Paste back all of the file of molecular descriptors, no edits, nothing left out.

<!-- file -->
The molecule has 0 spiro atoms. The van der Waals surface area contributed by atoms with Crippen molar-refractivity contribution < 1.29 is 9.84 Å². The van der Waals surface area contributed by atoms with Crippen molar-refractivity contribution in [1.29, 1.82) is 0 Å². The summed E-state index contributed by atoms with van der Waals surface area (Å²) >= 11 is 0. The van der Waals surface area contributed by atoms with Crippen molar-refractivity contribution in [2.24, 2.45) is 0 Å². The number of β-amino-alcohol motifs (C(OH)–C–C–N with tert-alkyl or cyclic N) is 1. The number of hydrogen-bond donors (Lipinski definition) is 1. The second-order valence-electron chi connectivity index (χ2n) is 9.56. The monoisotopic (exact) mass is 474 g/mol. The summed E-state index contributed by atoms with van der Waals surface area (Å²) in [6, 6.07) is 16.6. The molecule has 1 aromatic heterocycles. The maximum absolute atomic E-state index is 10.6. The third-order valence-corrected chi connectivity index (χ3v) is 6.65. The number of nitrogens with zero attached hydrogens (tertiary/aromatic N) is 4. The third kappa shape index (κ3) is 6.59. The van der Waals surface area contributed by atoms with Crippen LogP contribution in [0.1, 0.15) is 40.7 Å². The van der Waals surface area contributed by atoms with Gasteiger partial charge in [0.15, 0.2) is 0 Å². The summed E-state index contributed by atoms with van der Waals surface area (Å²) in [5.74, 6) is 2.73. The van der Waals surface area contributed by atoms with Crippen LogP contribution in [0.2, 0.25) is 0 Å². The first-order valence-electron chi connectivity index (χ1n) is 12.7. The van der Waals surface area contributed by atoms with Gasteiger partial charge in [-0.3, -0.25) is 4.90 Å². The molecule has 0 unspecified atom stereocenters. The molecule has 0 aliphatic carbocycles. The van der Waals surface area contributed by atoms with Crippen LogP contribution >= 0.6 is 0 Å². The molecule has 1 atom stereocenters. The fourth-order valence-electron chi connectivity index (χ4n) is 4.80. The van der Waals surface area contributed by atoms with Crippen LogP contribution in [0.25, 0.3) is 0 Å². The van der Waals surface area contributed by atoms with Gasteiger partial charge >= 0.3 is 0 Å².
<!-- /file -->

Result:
The molecule has 0 spiro atoms. The van der Waals surface area contributed by atoms with Crippen molar-refractivity contribution < 1.29 is 9.84 Å². The van der Waals surface area contributed by atoms with Crippen molar-refractivity contribution in [1.29, 1.82) is 0 Å². The summed E-state index contributed by atoms with van der Waals surface area (Å²) >= 11 is 0. The van der Waals surface area contributed by atoms with Crippen molar-refractivity contribution in [2.24, 2.45) is 0 Å². The number of β-amino-alcohol motifs (C(OH)–C–C–N with tert-alkyl or cyclic N) is 1. The number of hydrogen-bond donors (Lipinski definition) is 1. The second-order valence-electron chi connectivity index (χ2n) is 9.56. The monoisotopic (exact) mass is 474 g/mol. The summed E-state index contributed by atoms with van der Waals surface area (Å²) in [6, 6.07) is 16.6. The molecule has 1 aromatic heterocycles. The maximum absolute atomic E-state index is 10.6. The third-order valence-corrected chi connectivity index (χ3v) is 6.65. The number of nitrogens with zero attached hydrogens (tertiary/aromatic N) is 4. The third kappa shape index (κ3) is 6.59. The van der Waals surface area contributed by atoms with Crippen LogP contribution in [0.1, 0.15) is 40.7 Å². The van der Waals surface area contributed by atoms with Gasteiger partial charge in [0.15, 0.2) is 0 Å². The summed E-state index contributed by atoms with van der Waals surface area (Å²) in [5.74, 6) is 2.73. The van der Waals surface area contributed by atoms with Crippen LogP contribution in [0.2, 0.25) is 0 Å². The first-order valence-electron chi connectivity index (χ1n) is 12.7. The van der Waals surface area contributed by atoms with Gasteiger partial charge in [-0.3, -0.25) is 4.90 Å². The molecule has 0 unspecified atom stereocenters. The molecule has 0 aliphatic carbocycles. The van der Waals surface area contributed by atoms with Crippen LogP contribution >= 0.6 is 0 Å². The molecule has 1 atom stereocenters. The fourth-order valence-electron chi connectivity index (χ4n) is 4.80. The van der Waals surface area contributed by atoms with Crippen LogP contribution in [0.25, 0.3) is 0 Å². The van der Waals surface area contributed by atoms with Gasteiger partial charge >= 0.3 is 0 Å².